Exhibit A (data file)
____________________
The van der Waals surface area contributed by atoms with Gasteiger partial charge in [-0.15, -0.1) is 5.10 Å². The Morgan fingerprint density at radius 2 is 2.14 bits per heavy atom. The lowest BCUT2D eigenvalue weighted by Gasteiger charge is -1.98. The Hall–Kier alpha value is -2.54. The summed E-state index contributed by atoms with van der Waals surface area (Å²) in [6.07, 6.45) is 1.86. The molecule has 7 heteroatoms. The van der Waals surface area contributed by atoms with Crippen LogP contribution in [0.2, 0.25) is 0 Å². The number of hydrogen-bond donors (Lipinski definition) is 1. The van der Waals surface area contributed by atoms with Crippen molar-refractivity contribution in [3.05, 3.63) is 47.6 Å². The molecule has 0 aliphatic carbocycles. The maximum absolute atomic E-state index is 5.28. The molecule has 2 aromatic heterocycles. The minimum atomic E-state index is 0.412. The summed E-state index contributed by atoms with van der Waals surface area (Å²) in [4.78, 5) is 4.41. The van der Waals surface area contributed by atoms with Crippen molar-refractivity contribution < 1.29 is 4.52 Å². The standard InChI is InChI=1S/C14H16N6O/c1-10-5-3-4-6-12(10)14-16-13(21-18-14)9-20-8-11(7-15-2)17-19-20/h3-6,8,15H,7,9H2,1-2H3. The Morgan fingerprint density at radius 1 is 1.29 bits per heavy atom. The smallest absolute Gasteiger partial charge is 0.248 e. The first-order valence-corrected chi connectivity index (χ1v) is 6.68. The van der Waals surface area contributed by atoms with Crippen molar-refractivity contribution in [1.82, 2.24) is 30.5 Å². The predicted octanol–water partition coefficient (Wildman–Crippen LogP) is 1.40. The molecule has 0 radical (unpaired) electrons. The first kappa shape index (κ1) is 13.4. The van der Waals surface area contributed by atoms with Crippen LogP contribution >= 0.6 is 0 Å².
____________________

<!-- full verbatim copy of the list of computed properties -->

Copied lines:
The van der Waals surface area contributed by atoms with Gasteiger partial charge in [-0.15, -0.1) is 5.10 Å². The Morgan fingerprint density at radius 2 is 2.14 bits per heavy atom. The lowest BCUT2D eigenvalue weighted by Gasteiger charge is -1.98. The Hall–Kier alpha value is -2.54. The summed E-state index contributed by atoms with van der Waals surface area (Å²) in [6.07, 6.45) is 1.86. The molecule has 7 heteroatoms. The van der Waals surface area contributed by atoms with Crippen LogP contribution in [0.2, 0.25) is 0 Å². The number of hydrogen-bond donors (Lipinski definition) is 1. The van der Waals surface area contributed by atoms with Crippen molar-refractivity contribution in [3.05, 3.63) is 47.6 Å². The molecule has 0 aliphatic carbocycles. The maximum absolute atomic E-state index is 5.28. The molecule has 2 aromatic heterocycles. The minimum atomic E-state index is 0.412. The summed E-state index contributed by atoms with van der Waals surface area (Å²) in [4.78, 5) is 4.41. The van der Waals surface area contributed by atoms with Crippen molar-refractivity contribution < 1.29 is 4.52 Å². The standard InChI is InChI=1S/C14H16N6O/c1-10-5-3-4-6-12(10)14-16-13(21-18-14)9-20-8-11(7-15-2)17-19-20/h3-6,8,15H,7,9H2,1-2H3. The Morgan fingerprint density at radius 1 is 1.29 bits per heavy atom. The smallest absolute Gasteiger partial charge is 0.248 e. The first-order valence-corrected chi connectivity index (χ1v) is 6.68. The van der Waals surface area contributed by atoms with Crippen molar-refractivity contribution in [1.82, 2.24) is 30.5 Å². The predicted octanol–water partition coefficient (Wildman–Crippen LogP) is 1.40. The molecule has 0 radical (unpaired) electrons. The first kappa shape index (κ1) is 13.4. The van der Waals surface area contributed by atoms with Crippen LogP contribution >= 0.6 is 0 Å².